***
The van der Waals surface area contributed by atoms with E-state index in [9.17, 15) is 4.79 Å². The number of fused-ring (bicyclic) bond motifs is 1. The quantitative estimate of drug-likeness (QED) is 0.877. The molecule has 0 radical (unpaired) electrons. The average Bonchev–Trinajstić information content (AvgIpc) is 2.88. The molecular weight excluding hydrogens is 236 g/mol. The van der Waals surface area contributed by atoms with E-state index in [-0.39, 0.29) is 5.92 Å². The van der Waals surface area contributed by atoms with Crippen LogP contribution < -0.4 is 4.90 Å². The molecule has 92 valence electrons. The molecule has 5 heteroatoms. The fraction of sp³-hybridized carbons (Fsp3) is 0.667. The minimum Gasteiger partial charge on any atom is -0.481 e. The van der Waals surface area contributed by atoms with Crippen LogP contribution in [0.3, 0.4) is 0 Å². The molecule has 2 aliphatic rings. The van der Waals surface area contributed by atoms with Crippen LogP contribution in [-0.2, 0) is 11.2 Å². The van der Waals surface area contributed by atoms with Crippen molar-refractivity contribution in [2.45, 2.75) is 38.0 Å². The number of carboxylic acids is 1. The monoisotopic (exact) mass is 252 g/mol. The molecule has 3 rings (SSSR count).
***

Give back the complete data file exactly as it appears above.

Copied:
The van der Waals surface area contributed by atoms with E-state index in [9.17, 15) is 4.79 Å². The number of fused-ring (bicyclic) bond motifs is 1. The quantitative estimate of drug-likeness (QED) is 0.877. The molecule has 0 radical (unpaired) electrons. The average Bonchev–Trinajstić information content (AvgIpc) is 2.88. The molecular weight excluding hydrogens is 236 g/mol. The van der Waals surface area contributed by atoms with E-state index in [-0.39, 0.29) is 5.92 Å². The van der Waals surface area contributed by atoms with Crippen LogP contribution < -0.4 is 4.90 Å². The molecule has 92 valence electrons. The molecule has 5 heteroatoms. The fraction of sp³-hybridized carbons (Fsp3) is 0.667. The minimum Gasteiger partial charge on any atom is -0.481 e. The van der Waals surface area contributed by atoms with Crippen LogP contribution in [0.3, 0.4) is 0 Å². The molecule has 2 aliphatic rings. The van der Waals surface area contributed by atoms with Crippen LogP contribution in [-0.2, 0) is 11.2 Å². The van der Waals surface area contributed by atoms with Crippen molar-refractivity contribution in [2.45, 2.75) is 38.0 Å². The number of carboxylic acids is 1. The monoisotopic (exact) mass is 252 g/mol. The molecule has 3 rings (SSSR count).